Fifteen days of record monsoon rains in India have claimed over one thousand lives and have left even more without homes, food or hope. The villagers of Rayala Lanka, a poor village located on an island in the Krishna River, took refuge in the second story of a joint church and school building which India Partners helped to build. After water levels doubled, they were evacuated in boats hired by Orphans Faith Home. Three lives of Rayala Lanka villagers were lost in the flooding, and though the remaining villagers are safe from the waters, they are left without homes or food.
Ten days of record monsoon rains in India have claimed over one thousand lives and have left even more without homes, food or hope. Near the Orphans Faith Home is Rayala Lanka, a poor village located on a river island which was inundated in the rains. There the families are left fearful and without clothes or blankets. Village elders report that several of the water buffalo and goats, which were recently given to them to act as a sustainable food source, have drowned. In addition, their rice crops were destroyed.
International relief and development agency India Partners has targeted a portion of tsunami reconstruction efforts, in partnership with Reaching Hand Society managed by Dr. Iris Paul, to provide relief to survivors who have not yet received any aid, in many instances women, children and the disabled.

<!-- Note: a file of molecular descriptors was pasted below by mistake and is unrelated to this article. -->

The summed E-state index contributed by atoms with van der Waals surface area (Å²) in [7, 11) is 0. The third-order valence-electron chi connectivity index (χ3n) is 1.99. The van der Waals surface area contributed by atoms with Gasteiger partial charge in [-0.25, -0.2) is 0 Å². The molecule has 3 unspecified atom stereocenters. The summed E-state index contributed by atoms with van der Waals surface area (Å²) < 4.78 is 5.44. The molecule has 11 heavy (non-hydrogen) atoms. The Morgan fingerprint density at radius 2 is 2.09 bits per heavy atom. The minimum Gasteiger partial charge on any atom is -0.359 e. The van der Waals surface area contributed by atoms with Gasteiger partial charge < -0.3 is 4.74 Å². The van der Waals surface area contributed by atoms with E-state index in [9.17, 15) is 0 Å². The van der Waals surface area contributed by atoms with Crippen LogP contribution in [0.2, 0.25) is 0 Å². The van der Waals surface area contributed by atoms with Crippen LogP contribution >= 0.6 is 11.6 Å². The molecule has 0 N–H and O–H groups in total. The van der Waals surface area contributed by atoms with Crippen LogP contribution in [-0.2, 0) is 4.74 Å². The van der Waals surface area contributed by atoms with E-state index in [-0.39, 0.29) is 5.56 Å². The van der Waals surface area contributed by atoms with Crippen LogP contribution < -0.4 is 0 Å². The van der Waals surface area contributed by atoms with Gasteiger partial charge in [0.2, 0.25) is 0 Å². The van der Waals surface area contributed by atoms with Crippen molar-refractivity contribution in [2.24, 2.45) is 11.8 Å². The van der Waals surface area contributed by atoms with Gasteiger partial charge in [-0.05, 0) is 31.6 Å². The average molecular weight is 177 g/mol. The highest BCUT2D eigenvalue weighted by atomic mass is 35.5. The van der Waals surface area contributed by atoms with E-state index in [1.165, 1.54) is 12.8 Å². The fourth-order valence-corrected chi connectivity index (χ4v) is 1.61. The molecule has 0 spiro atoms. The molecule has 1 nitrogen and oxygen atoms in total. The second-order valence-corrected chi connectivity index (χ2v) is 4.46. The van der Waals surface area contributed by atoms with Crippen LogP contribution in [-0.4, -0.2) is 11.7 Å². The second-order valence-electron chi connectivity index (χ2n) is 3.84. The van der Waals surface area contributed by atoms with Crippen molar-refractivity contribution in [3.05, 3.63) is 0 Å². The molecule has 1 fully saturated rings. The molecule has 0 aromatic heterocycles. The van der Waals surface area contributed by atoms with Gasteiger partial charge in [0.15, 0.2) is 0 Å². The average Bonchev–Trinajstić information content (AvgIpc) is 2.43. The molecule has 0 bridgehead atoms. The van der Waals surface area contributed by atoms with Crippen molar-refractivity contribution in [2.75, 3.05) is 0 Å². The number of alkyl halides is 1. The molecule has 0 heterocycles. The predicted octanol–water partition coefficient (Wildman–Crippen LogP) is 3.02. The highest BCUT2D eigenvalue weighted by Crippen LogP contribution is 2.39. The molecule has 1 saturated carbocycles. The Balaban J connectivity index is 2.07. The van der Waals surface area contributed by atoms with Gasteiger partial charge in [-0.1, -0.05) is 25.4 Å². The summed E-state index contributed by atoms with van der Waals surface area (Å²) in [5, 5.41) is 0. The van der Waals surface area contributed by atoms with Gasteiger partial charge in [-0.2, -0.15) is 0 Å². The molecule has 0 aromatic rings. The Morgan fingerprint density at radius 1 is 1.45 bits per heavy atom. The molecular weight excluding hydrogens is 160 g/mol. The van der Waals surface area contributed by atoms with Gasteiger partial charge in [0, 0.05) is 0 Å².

Sets Additional Goal of $200,000 for Village Reconstruction
January 31, 2005 -- International relief and development agency India Partners has met their goal of $100,000 to be raised for emergency assistance following the tsunami, but has increased that goal by $50,00 as well as setting an additional goal of $200,800 for village reconstruction.
"It is now five weeks after the tsunami hit, and our work in India is shifting to help seaside village communities to rebuild their homes and lives," says Brent Hample, Executive Director of India Partners.
January 14, 2005 - Eugene, Oregon- International relief and development agency India Partners' tsunami emergency relief efforts are now shifting to the important work of medical care and village reconstruction.